At gameover, we send over a tap signal through the ADB/USB to instruct a tap on the restart symbol.

TRex Runner

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TRex Runner (assumed name as there is no official title for the game), is the javascript snippet that we get play in Google Chrome when the internet is down. The protagonist, TRex (could be Stan or Binky), has to evade cacti of various sizes. As with most T2J games, collision results in a gameover. The speed of the game increases with progress. The color-scheme of the game is monochrome. The algorithms used here are derivatives of the ones used for Flappy Bird.

Game Space

The game occupies a very small portion of the screen and is the only region of concern. Secondly, since the game is monochrome, we need only extract any single channel, as the intensity would be the same across all channels. Using inverse warping we map pixels from the frame to a smaller 90x180px game space.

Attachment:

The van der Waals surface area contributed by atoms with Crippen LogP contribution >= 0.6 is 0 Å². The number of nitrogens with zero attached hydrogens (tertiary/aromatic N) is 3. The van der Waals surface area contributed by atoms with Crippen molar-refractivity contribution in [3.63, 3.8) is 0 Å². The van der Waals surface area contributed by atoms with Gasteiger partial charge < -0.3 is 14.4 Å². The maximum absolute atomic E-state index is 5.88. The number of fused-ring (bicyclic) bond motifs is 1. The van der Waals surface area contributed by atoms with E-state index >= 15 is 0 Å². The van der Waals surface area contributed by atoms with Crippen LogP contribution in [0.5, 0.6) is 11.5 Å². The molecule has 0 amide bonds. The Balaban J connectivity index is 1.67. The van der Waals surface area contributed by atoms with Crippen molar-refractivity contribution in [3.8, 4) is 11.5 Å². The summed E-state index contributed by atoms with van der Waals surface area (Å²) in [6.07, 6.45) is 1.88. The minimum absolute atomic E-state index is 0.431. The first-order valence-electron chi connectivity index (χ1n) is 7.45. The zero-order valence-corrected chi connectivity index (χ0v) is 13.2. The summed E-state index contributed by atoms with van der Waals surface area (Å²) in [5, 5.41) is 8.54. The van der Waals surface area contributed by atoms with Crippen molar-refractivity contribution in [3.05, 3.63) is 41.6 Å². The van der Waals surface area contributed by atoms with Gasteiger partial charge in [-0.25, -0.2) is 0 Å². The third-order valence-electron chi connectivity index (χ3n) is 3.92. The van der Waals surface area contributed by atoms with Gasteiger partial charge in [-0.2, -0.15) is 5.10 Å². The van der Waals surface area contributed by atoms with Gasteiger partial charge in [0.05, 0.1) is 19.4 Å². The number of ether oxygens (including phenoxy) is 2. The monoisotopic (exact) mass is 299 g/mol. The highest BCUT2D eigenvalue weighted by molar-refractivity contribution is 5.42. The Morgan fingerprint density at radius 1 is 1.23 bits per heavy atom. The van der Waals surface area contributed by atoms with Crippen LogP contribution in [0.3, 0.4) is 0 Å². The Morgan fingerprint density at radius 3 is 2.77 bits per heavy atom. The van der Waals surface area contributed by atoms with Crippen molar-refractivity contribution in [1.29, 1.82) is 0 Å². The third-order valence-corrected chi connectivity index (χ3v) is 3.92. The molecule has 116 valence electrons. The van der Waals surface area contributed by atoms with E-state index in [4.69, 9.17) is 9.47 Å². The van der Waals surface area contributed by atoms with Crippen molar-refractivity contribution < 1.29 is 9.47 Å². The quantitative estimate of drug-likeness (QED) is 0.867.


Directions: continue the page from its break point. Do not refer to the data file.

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Review of the game gives us a few important considerations.

1. The TRex air-time (the period after a jump is initiated) is constant regardless of game speed and progress.

2. Once a jump in started, another jump cannot be initiated unless the first one completes.

3. The horizontal location of the TRex is constant.

4. All obstacles lie along the same axis (horizontal).

The above observations, hints that knowledge of the obstacles alone and the previous tap would be enough to model a solution for this game. The image processing part of this segment is fairly straightforward and simple.